Seema Verma, chosen by President Trump to run the Centers for Medicare and Medicaid Services, called the decision “disappointing” and said she would confer with the Justice Department “to chart a path forward.”

The debate over requiring poor people to work to keep their health insurance encapsulates fundamentally different visions of the role of Medicaid, a program jointly funded by federal and state governments that now covers one in five Americans. Many Republicans see it as a welfare program that should be conditioned on participants working if they are able, while Democrats consider it a crucial element of the government safety net for the poor.

Requiring Medicaid recipients to work — and to pay monthly premiums, which was also part of Kentucky’s plan — would have significantly reduced the number of people with coverage, many experts predicted. People could lose their health benefits if they were deemed able to work or volunteer but did not, or were unable to keep up with premium payments or provide the documentation every month to prove they had worked the required 80 hours.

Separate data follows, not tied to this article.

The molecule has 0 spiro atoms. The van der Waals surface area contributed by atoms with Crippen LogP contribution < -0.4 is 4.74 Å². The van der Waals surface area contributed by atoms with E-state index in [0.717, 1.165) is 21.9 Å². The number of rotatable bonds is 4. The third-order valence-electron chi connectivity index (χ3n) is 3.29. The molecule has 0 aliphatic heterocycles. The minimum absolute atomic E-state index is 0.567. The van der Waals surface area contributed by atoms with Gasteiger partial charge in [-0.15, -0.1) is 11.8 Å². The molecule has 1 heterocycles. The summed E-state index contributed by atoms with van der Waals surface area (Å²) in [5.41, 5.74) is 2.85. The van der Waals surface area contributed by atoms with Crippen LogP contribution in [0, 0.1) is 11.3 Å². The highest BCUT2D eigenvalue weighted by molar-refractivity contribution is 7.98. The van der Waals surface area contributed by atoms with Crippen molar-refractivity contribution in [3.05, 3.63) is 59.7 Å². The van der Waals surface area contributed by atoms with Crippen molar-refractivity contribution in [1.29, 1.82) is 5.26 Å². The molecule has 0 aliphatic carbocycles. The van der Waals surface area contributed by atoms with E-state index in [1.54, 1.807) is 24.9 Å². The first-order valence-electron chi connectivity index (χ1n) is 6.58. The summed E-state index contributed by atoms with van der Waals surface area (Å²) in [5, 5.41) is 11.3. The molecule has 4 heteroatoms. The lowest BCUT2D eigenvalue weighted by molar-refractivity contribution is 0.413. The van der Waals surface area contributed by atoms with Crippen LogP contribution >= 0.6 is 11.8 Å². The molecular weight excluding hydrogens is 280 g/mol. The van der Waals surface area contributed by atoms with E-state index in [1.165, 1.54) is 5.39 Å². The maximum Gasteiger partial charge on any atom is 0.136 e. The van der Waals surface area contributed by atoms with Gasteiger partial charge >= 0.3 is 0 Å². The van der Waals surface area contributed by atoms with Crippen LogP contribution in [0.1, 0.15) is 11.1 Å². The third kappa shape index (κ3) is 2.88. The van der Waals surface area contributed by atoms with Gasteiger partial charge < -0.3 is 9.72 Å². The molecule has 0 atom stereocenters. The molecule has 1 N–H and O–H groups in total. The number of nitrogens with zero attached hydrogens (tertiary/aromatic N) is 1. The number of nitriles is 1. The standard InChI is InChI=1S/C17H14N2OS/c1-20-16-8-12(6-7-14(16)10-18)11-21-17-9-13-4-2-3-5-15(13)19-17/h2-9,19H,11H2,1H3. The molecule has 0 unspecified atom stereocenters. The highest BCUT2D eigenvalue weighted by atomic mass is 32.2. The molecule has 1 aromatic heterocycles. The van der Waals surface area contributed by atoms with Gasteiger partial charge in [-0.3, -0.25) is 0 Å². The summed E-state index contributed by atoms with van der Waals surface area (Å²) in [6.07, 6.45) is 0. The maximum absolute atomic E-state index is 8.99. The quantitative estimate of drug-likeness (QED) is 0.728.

Mr. Bevin, a vocal opponent of the Affordable Care Act, took office after his Democratic predecessor enthusiastically expanded Medicaid under the law. He has argued that the program was created for only the most vulnerable citizens — those who aren’t merely poor, but also disabled, elderly, pregnant or younger than 21. Mr. Bevin and a growing number of mostly Republican governors believe that adults with no disabilities, millions of whom became eligible for Medicaid under the health law, should work or otherwise engage in their community to keep their coverage.